OH WHERE, OH WHERE IS THE EAU CLAIRE? USING PXRF ELEMENTAL ANALYSIS TO IDENTIFY CHEMOSTRATIGRAPHIC UNITS IN A VISUALLY MONOTONOUS QUARTZ SANDSTONE SUCCESSION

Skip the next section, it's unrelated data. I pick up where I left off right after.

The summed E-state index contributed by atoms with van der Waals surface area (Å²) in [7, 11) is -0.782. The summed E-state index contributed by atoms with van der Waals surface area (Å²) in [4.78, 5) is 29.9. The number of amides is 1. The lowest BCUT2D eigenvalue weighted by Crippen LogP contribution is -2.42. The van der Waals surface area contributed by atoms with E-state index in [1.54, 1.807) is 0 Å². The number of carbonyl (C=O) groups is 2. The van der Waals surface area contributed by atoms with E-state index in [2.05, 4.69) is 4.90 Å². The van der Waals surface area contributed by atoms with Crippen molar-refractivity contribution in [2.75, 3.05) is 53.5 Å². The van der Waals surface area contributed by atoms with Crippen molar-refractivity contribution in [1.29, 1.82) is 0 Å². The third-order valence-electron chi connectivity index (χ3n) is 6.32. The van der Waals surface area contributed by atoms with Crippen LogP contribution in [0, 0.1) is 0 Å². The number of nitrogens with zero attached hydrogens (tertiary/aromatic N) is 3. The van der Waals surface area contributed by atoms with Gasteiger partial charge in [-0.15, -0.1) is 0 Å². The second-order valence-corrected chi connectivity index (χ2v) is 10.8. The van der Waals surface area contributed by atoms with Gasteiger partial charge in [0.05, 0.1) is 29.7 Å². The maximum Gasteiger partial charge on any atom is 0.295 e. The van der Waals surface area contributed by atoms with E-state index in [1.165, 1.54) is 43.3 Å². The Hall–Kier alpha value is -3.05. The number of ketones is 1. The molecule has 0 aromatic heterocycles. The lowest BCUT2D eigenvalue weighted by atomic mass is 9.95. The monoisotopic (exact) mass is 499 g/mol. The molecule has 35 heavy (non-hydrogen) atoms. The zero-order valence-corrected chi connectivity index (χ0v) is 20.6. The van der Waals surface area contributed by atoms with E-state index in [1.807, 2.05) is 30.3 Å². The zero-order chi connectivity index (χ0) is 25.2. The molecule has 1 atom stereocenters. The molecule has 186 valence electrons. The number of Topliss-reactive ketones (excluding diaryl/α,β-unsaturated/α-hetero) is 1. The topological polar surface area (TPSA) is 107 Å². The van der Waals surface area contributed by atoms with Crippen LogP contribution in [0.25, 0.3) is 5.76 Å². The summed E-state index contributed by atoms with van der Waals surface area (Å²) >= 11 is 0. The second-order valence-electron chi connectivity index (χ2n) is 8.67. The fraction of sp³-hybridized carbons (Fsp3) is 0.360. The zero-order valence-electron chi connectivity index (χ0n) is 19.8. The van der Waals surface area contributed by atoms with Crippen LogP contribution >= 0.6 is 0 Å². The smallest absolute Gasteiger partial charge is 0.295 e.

We use portable x-ray fluorescence (pXRF) elemental data to test the above hypotheses through correlating components of the Eau Claire Fm. (not just shales, which pinch out) into nearshore successions where it has not been possible to differentiate it from the surrounding sandstones using conventional techniques. Two rock cores and four well cutting sets were examined and correlated along a ~60 km offshore-onshore transect in south-central Wisconsin. An additional reference core from the type-region of the Eau Claire (western Wisconsin) was also studied. In the shallowest successions, examination of aluminum, calcium, and potassium concentrations indicate that a correlative chemostratigraphic unit can be identified, even at elemental concentrations of <1%. Aluminum is more useful than potassium, and, correspondingly, gamma shows only subtle correspondence to these correlative chemostratigraphic units. In all successions investigated, we recognize two depositional and/or chemostratigraphic sequences in the Eau Claire Fm.; neither is truncated by the SPICE lowstand. In nearshore successions the upper sequence is more likely to contain shale, likely a consequence of the Eau Claire transgression eventually overcoming the progradation of quartz sand. In nearshore settings on the Wisconsin Arch, pXRF elemental analysis is a useful tool for recognizing a chemostratigraphic equivalent to the Eau Claire Fm., thereby improving stratigraphic correlations, relative age determinations, mapping, and hydrostratigraphic models.